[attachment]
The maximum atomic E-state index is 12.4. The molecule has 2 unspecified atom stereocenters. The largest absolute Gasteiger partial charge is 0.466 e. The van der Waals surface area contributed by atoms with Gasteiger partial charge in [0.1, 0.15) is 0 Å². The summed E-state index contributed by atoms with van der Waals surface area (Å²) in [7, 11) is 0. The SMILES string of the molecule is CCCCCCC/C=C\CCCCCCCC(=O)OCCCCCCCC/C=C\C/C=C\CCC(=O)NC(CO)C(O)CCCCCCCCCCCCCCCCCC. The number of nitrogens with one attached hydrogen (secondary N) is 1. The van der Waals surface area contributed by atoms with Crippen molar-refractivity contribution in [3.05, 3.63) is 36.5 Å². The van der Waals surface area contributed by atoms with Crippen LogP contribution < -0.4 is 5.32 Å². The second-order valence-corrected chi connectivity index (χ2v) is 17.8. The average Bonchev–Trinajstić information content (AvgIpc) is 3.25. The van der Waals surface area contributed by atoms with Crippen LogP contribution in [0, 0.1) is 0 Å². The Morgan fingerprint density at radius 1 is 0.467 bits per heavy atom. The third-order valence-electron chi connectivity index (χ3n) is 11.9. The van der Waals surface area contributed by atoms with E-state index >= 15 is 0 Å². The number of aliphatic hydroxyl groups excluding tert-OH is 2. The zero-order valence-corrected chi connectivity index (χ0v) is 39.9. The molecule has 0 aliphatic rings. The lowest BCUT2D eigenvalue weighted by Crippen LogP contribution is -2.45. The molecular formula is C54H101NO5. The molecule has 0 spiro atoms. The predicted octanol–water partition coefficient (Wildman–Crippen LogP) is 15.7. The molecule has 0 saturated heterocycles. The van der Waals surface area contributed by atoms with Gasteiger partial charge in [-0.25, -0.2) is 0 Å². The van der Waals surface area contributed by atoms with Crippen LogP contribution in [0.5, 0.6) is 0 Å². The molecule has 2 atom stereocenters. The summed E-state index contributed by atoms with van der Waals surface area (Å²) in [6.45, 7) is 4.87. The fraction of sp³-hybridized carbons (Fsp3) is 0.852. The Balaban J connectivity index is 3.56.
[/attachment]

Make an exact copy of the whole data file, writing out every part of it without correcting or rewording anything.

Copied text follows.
The maximum atomic E-state index is 12.4. The molecule has 2 unspecified atom stereocenters. The largest absolute Gasteiger partial charge is 0.466 e. The van der Waals surface area contributed by atoms with Gasteiger partial charge in [0.1, 0.15) is 0 Å². The summed E-state index contributed by atoms with van der Waals surface area (Å²) in [7, 11) is 0. The SMILES string of the molecule is CCCCCCC/C=C\CCCCCCCC(=O)OCCCCCCCC/C=C\C/C=C\CCC(=O)NC(CO)C(O)CCCCCCCCCCCCCCCCCC. The number of nitrogens with one attached hydrogen (secondary N) is 1. The van der Waals surface area contributed by atoms with Crippen molar-refractivity contribution in [3.05, 3.63) is 36.5 Å². The van der Waals surface area contributed by atoms with Crippen LogP contribution < -0.4 is 5.32 Å². The second-order valence-corrected chi connectivity index (χ2v) is 17.8. The average Bonchev–Trinajstić information content (AvgIpc) is 3.25. The van der Waals surface area contributed by atoms with Crippen LogP contribution in [0, 0.1) is 0 Å². The Morgan fingerprint density at radius 1 is 0.467 bits per heavy atom. The third-order valence-electron chi connectivity index (χ3n) is 11.9. The van der Waals surface area contributed by atoms with E-state index >= 15 is 0 Å². The number of aliphatic hydroxyl groups excluding tert-OH is 2. The zero-order valence-corrected chi connectivity index (χ0v) is 39.9. The molecule has 0 aliphatic rings. The lowest BCUT2D eigenvalue weighted by Crippen LogP contribution is -2.45. The molecular formula is C54H101NO5. The molecule has 0 spiro atoms. The predicted octanol–water partition coefficient (Wildman–Crippen LogP) is 15.7. The molecule has 0 saturated heterocycles. The van der Waals surface area contributed by atoms with Gasteiger partial charge in [-0.25, -0.2) is 0 Å². The van der Waals surface area contributed by atoms with Crippen LogP contribution in [0.5, 0.6) is 0 Å². The molecule has 2 atom stereocenters. The summed E-state index contributed by atoms with van der Waals surface area (Å²) in [6.45, 7) is 4.87. The fraction of sp³-hybridized carbons (Fsp3) is 0.852. The Balaban J connectivity index is 3.56.